What is a Basic-Level Category?
In cognitive psychology, a basic-level category is a family of events, objects, patterns, emotions, spatial relationships, or social relationships that are cognitively basic. "Dog", "chair", "ball", and "cup" are examples of basic-level categories. Basic-level categories share a variety of properties with one another. Among other similarities, they are the level first named and understood by children, the level with the shortest primary lexemes, the first level to enter the lexicon of a language, the level at which subjects are fastest at identifying category members, the level at which most of our knowledge is organized, the level that most faithfully mirrors natural kinds, and the highest level at which a single mental image can reflect the entire category.
Basic-level categories tend to rest in the middle of typical general-to-specific categorical hierarchies. For example, in classifying life forms, the basic-level category tends to be at the level of the genus (oak, maple, rabbit, raccoon, etc.) If I run across a tree on a trail, I could call it a "plant", a "tree", a "leaf-bearing tree" a "sugar maple", or a "cutleaf staghorn sumac", but I am most likely to simply call it a "maple". Categories more general than "maple" are likely to be mentally represented as superordinate categories, while categories more specific are likely to be represented as subordinate categories. In studies of the speakers of Tzeltal living in Tenejapa in the Chiapas region of Mexico, anthropologist Brent Berlin and his associates determined that the folk categorization of plants and animals at the basic-level reflected scientific classifications remarkably well, while divergences from basic-level led to significant mismatching.
The modern concept of basic-level categories and its accompanying empirical support was first compiled and articulated by Eleanor Rosch. As it continued to develop, it became known as "the theory of prototypes and basic-level categories", or simply "prototype theory". Prototype theory is widely regarded as a breakthrough in experimental psychology, revolutionizing ideas of categorization and replacing an earlier classical theory which defined categories far more rigidly, in ways that did not match empirical evidence. Rosch's theories were inspired by earlier work by psychologists and anthropologists Robert Brown.
Going hand in hand with the idea of basic-level categories is the idea of prototypicality - that categories have a "radial structure", that is, some category members are more representative of their category than others. For example, a robin is considered a more typical example of a bird than an ostrich is. There is an asymmetrical relationship between prototypical category members and nontypical category members - nontypicals are thought of as possessing similarities with prototypes, while the inverse relationship is far weaker. When given an array of examples, such as a series of colored chips, both adults and children more readily select prototypes as a "typical example" of an arbitrarily defined category, even when the prototype is not a central example of the category as it is defined.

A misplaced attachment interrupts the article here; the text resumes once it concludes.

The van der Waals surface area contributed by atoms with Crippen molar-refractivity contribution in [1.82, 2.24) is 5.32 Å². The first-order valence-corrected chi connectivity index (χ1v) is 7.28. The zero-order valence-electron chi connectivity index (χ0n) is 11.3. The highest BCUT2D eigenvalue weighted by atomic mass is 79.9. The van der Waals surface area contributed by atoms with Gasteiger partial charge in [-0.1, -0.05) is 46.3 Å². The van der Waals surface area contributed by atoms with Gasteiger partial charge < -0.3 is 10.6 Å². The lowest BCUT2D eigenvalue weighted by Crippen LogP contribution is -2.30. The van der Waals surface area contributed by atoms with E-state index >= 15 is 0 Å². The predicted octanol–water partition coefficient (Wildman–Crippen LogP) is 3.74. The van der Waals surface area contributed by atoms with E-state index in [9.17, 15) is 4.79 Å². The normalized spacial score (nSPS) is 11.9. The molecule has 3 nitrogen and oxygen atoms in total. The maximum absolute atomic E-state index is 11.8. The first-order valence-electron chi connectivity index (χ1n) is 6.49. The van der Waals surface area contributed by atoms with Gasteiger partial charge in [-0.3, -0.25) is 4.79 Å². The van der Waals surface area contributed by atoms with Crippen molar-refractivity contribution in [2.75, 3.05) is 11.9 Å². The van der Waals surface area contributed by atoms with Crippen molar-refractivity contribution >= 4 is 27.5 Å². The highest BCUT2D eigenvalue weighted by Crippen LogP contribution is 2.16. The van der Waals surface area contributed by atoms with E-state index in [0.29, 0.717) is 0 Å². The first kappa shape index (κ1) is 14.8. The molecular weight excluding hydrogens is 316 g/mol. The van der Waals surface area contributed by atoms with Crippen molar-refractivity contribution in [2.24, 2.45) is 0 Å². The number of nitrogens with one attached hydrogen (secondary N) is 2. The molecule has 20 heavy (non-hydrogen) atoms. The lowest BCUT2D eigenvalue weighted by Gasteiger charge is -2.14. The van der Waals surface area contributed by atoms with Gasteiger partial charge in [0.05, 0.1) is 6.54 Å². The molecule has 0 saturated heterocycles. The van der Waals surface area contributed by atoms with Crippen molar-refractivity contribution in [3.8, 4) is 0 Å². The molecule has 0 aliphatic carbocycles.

Prototype theory is an important component of modern, empirically verifiable psychological theories. Considering that human cognition is saturated with inferences about categories and category members, both conscious and subconscious, category research is an essential part of uncovering how the human mind works. As psychological research continues to develop and is empowered by increasingly more precise techniques, tools, and theories, categories will be the target of many fruitful research projects.
@Certlerant - You're right. Child psychologists are so quick to pigeon hole a child without considering what things in his environment might influence his learning.
Children, like adults, can have very extensive or very limited vocabularies based on so many different factors.
It seems like how broadly a child can identify the different characteristics of an object would be at least partially based on the education levels, interests and vocabulary of those around him.
Early childhood games, television programs and learning tools teach kids to identify birds, books, trees and so on.
But, if, for example, a child lives on a dairy farm, he will probably be able to identify different kids of cows, or, if takes regular walks with a grandmother who interested in gardening, he may know many different types of plants and flowers.
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